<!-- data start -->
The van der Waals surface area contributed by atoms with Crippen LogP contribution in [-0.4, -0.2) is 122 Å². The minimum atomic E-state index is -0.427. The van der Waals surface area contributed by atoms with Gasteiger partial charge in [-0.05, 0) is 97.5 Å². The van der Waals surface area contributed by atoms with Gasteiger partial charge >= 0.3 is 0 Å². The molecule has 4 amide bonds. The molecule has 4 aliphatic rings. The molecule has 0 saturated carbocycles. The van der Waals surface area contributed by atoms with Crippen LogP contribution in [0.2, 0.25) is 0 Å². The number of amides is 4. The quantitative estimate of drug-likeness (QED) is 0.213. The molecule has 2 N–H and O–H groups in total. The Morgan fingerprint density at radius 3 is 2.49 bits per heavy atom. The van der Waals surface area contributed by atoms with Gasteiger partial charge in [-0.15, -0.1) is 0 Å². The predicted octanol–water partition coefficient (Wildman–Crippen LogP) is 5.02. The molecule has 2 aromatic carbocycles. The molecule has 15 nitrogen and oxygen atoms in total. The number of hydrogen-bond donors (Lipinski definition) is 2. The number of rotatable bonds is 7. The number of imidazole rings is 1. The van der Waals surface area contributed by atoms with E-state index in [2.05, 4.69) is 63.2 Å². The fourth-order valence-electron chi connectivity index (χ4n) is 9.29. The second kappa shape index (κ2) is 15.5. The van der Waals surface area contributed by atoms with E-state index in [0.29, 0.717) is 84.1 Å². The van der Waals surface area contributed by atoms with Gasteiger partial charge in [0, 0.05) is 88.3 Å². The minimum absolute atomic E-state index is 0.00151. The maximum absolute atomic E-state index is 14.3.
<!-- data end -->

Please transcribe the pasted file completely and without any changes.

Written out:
The van der Waals surface area contributed by atoms with Crippen LogP contribution in [-0.4, -0.2) is 122 Å². The minimum atomic E-state index is -0.427. The van der Waals surface area contributed by atoms with Gasteiger partial charge in [-0.05, 0) is 97.5 Å². The van der Waals surface area contributed by atoms with Gasteiger partial charge >= 0.3 is 0 Å². The molecule has 4 amide bonds. The molecule has 4 aliphatic rings. The molecule has 0 saturated carbocycles. The van der Waals surface area contributed by atoms with Crippen LogP contribution in [0.2, 0.25) is 0 Å². The number of amides is 4. The quantitative estimate of drug-likeness (QED) is 0.213. The molecule has 2 N–H and O–H groups in total. The Morgan fingerprint density at radius 3 is 2.49 bits per heavy atom. The van der Waals surface area contributed by atoms with Gasteiger partial charge in [-0.15, -0.1) is 0 Å². The predicted octanol–water partition coefficient (Wildman–Crippen LogP) is 5.02. The molecule has 2 aromatic carbocycles. The molecule has 15 nitrogen and oxygen atoms in total. The number of hydrogen-bond donors (Lipinski definition) is 2. The number of rotatable bonds is 7. The number of imidazole rings is 1. The van der Waals surface area contributed by atoms with E-state index in [2.05, 4.69) is 63.2 Å². The fourth-order valence-electron chi connectivity index (χ4n) is 9.29. The second kappa shape index (κ2) is 15.5. The van der Waals surface area contributed by atoms with E-state index in [0.29, 0.717) is 84.1 Å². The van der Waals surface area contributed by atoms with Gasteiger partial charge in [0, 0.05) is 88.3 Å². The minimum absolute atomic E-state index is 0.00151. The maximum absolute atomic E-state index is 14.3.